Redundancy & Collective Consultation - A Welcome Decision For Employers With Multiple Worksites
When 20 or more redundancies within a period of 90 days are proposed at one establishment, an employer must follow the legislative provisions on collective consultation. Requirements under collective consultation provisions include:
- Notifying BIS of the proposed redundancies. (It is a criminal offence not to do so)
- Informing and consulting with appropriate representatives of the employees.
- Starting consultation in good to time in order that no dismissal takes place prior to the end of a period of:
- 90 days from the commencement of consultation if 100 or more redundancies are proposed at one establishment (although this is set to change to 45 days on 6th April 2013 as set out below).
- 30 days from the commencement of consultation if less than 100 but 20 or more redundancies are proposed at one establishment.
In order to understand whether and to what extent the collective consultation provisions apply in any given situation, it is, therefore, necessary to assess the number of redundancies proposed at one establishment within 90 days. If there are less than 20 proposed redundancies then no collective consultation requirement arises. Similarly, if there are 20 or more but less than 100 proposed redundancies then the minimum period to be observed from commencement of consultation to the first dismissal is only 30 days rather than the present 90 days.
A lack of statutory guidance and clear case law on the meaning of “establishment” left employers with multiple worksites in a position where it was unclear whether they must look at the number of proposed redundancies at one worksite or across the organisation as a whole. If the meaning of establishment could be narrowed to a worksite rather than an organisation as a whole, in many situations, this could allow the employer to avoid the “trigger” 20 or 100 proposed redundancies.
The Employment Appeal Tribunal (EAT), in Renfrewshire Council v Educational Institute of Scotland, was recently tasked with determining the meaning of the word “establishment” for these purposes. The case involved several teachers represented by their union who believed that the Council had failed in its duties under the collective consultation provisions to inform and consult. The Council contended that an individual school could be one establishment and the union argued that it must mean something wider. The Employment Tribunal agreed with the union and held that a specific school could not be considered one establishment. It noted that although teachers tended to work for one school, that much control lay outwith any school in relation to aspects such as staff terms and conditions, serious disciplinary issues and budget aspects. The Employment Tribunal held that the entire Education and Leisure Department of the Council was the “establishment” for these purposes.
This outcome may have resulted in many employers facing collective consultation more frequently where they have more than one worksite and a degree of “head office” control over such sites.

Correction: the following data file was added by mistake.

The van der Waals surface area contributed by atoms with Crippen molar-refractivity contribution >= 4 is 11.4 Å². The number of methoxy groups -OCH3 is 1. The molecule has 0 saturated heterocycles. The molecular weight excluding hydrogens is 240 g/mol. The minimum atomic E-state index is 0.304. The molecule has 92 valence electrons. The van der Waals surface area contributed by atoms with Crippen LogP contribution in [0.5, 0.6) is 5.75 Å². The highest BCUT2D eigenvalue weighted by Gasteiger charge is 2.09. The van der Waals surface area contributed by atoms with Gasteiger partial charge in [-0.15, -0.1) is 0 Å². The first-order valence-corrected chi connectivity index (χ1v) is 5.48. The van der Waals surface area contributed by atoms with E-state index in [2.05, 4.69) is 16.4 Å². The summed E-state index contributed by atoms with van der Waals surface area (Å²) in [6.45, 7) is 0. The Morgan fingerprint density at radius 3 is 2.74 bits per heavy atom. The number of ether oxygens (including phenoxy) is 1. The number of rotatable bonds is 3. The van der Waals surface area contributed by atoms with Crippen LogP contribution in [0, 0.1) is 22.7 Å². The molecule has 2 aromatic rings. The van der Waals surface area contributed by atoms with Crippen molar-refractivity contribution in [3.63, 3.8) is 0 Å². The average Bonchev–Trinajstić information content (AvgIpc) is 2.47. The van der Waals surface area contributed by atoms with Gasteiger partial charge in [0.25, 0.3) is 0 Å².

Fortunately for employers, the EAT overturned this decision and remitted the case back to the Employment Tribunal to reconsider. The EAT held that the word “establishment” is much narrower than organisation, and indicates a “physical presence”. The EAT held that the focus should be to identify the unit to which workers are assigned to perform their tasks in a factual sense from the worker’s point of view. The test on this basis focuses less on contractual mobility terms and central management control to the position in fact from a work perspective.
Whilst the decision in any given case on this matter is very fact driven this guidance from the EAT should assist employers with more than one worksite to determine whether any proposed redundancies will require the application of collective consultation provisions. It is also likely, for many employers, to reduce the number of instances when the “trigger” 20/100 proposed redundancies are reached when dealing with multiple sites.
More Changes Ahead
The Government has published a set of draft regulations which amend the current collective consultation requirements. These are to come into force on 6 April 2013. Under these regulations:
- The 90 day period between consultation and dismissal is to be reduced to 45 days (where there are 100 or more proposed redundancies).
- The meaning of redundancies for the purposes of determining the application of collective consultation is wide and usually includes any termination of employment which does not relate to the employee specifically. The regulations indicate that it will now be permissible to exclude dismissals from the total redundancy headcount which occur as a result of reaching the end of a fixed term contract, completion of a specific project, or the occurrence of an event as set out in the contract.
The Government has also indicated that an ACAS code of practice providing guidance on questions such as the meaning of “establishment” is to be introduced to assist employers through collective consultation requirements.
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